Many people here on Kaua‘i, the state and the nation are increasingly interested in moving from gas-powered cars to electric vehicles (EVs) due to climate change concerns and the energy crisis.
Many with financial means and access to home charging have moved to electric vehicles, but if we are to combat the climate crisis and transition to clean transportation equitably, charging infrastructure is needed.
Support from the construction industry and the government is necessary for a socially equitable transition.
In the recent monthly forum, Climate Legislation 2022, hosted by the Kaua‘i Climate Action Coalition, there was some pushback from well-meaning legislators against the legislation to require EV infrastructure in new, multi-unit buildings.
I wanted to get some clarification, so I reached out to Noel Morin, president of the Hawai‘i EV Association. I hope the following information will help inform them and others about the wisdom of moving forward with EV infrastructure in new construction.
EVs are becoming affordable, and will eventually replace internal combustion cars. Many manufacturers have declared plans to stop producing gas vehicles. At some point, all consumers who must own a car will only have EVs to choose from. The inevitable transition of zero-emission vehicles behooves us to future-proof our housing units.
Unfortunately, the building industry is pushing back on the requirement for EV infrastructure in new construction, arguing that it will increase costs for consumers. However, installing the infrastructure during the construction process is cheaper than retrofitting. Excluding the EV charger infrastructure during construction creates a much larger financial burden for future residents.
Concern was shared about investing in something that will become obsolete, citing experiences with past deployments. Charging stations are more robust, and include networking capabilities that allow for monitoring and better maintenance. Besides, the building requirement deals with the underlying charging infrastructure, not the actual charging stations.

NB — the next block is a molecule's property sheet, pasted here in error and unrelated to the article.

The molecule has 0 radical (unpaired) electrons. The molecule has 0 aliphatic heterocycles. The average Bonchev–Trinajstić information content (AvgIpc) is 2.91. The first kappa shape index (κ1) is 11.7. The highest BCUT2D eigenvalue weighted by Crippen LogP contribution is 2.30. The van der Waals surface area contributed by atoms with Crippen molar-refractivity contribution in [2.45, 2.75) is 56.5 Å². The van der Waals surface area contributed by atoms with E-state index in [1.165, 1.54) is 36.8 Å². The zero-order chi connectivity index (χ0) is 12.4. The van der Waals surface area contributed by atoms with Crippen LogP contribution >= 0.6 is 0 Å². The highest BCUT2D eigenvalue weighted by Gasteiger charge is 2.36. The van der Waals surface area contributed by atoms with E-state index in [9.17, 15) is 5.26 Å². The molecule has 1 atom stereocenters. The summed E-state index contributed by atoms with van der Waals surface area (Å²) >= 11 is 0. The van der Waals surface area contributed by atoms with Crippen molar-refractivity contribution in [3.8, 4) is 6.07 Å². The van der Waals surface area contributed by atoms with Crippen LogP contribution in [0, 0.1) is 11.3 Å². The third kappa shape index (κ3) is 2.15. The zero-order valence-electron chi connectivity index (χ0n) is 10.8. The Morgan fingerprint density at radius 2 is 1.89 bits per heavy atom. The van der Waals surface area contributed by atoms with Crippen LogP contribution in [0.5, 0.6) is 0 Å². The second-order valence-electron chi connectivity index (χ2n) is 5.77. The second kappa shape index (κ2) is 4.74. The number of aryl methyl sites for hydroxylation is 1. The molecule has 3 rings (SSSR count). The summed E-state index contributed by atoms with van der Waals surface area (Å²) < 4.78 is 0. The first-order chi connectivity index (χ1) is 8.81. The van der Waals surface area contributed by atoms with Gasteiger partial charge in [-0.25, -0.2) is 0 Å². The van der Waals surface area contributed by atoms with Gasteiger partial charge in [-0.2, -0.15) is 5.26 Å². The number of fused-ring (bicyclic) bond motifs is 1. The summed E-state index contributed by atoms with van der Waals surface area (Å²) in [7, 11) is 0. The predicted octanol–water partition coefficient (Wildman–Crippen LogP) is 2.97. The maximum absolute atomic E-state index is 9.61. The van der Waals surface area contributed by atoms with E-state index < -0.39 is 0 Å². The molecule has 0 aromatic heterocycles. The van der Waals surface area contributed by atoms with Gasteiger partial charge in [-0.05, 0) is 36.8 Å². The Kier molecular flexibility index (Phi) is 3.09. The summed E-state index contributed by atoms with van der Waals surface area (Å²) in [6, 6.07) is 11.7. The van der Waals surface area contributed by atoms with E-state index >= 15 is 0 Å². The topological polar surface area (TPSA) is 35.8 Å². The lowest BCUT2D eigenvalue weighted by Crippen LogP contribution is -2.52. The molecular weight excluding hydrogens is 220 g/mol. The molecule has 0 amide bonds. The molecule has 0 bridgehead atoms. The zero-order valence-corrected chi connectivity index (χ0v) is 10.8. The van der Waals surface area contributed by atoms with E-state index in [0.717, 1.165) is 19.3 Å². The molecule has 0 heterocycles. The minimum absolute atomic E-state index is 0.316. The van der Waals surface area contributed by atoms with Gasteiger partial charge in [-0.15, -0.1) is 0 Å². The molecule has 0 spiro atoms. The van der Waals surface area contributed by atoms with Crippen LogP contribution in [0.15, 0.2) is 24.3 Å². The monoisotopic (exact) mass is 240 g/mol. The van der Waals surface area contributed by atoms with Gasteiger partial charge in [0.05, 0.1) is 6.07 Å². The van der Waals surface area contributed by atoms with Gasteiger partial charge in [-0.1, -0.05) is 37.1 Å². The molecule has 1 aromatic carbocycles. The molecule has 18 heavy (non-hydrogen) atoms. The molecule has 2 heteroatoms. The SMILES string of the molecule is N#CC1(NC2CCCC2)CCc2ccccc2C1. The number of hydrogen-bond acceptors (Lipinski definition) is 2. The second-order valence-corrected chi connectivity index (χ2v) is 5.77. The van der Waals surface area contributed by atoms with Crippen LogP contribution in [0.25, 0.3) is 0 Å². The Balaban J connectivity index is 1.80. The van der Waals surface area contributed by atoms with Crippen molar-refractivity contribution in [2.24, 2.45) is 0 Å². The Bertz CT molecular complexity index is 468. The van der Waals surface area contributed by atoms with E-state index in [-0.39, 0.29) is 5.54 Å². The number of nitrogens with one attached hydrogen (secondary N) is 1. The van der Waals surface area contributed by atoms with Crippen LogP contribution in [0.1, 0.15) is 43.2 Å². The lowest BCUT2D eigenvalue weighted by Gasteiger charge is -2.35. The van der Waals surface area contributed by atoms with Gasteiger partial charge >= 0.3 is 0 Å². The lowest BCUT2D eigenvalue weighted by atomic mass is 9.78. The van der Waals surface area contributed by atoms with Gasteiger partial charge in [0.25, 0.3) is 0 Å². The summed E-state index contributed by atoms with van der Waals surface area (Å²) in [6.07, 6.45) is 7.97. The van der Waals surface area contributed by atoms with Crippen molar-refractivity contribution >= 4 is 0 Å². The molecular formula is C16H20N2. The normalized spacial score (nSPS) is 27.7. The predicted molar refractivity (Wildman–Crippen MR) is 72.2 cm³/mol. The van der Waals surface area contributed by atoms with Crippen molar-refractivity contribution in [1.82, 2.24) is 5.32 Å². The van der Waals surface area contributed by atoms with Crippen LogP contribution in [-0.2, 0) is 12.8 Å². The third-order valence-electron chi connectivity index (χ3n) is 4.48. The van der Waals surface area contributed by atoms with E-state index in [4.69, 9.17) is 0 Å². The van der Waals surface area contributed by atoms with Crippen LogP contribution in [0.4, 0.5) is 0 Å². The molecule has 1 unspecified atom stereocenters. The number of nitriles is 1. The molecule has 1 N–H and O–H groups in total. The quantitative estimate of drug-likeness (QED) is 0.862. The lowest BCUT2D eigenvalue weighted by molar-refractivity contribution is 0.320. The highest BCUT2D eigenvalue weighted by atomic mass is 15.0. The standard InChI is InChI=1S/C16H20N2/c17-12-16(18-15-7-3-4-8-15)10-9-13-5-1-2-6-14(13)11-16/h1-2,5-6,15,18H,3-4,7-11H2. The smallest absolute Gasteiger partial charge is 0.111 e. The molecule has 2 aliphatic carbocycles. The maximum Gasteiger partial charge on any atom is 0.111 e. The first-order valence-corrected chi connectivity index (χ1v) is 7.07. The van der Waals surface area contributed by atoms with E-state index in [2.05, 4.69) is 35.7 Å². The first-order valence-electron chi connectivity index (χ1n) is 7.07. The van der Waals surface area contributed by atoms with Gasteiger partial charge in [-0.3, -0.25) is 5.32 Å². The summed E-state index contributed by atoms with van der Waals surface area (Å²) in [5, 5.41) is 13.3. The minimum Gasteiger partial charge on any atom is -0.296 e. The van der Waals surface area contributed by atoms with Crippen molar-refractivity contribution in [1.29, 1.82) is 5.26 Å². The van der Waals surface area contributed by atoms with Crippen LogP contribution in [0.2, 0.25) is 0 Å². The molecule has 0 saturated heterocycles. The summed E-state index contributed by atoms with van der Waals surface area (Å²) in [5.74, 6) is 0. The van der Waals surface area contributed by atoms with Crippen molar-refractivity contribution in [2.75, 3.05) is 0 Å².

EV charging capabilities in multi-unit housing units are critical to the equitable transition to clean transportation. Access to EV chargers in apartment and condo complexes and ubiquitous public charging will ensure that everyone, including low-to-moderate-income households, can avail of clean, affordable transportation.
The forum referenced above was one of a monthly Zoom forum on the second Wednesday of the month sponsored by Zero Waste Kaua‘i, Surfrider Foundation Kaua‘i, and Kaua‘i Climate Action Coalition.
The next forum, The Importance of Wetlands: How They can Keep us Dry, with Helen Raine, local expert on wetlands and birds, is Wednesday, May 11, hosted by Surfrider Foundation Kaua‘i. Register at https://bit.ly/kauaiwetlands. For further information or to join Kaua‘i Climate Action Coalition, email email@example.com.
Dr. Helen A. Cox is chair of the Kaua‘i Climate Action Coalition and co-lead of the Kaua‘i Chapter of the Citizens Climate Lobby. Prior to her retirement she served as chancellor of Kaua‘i Community College for over a decade.
Source: The Garden Island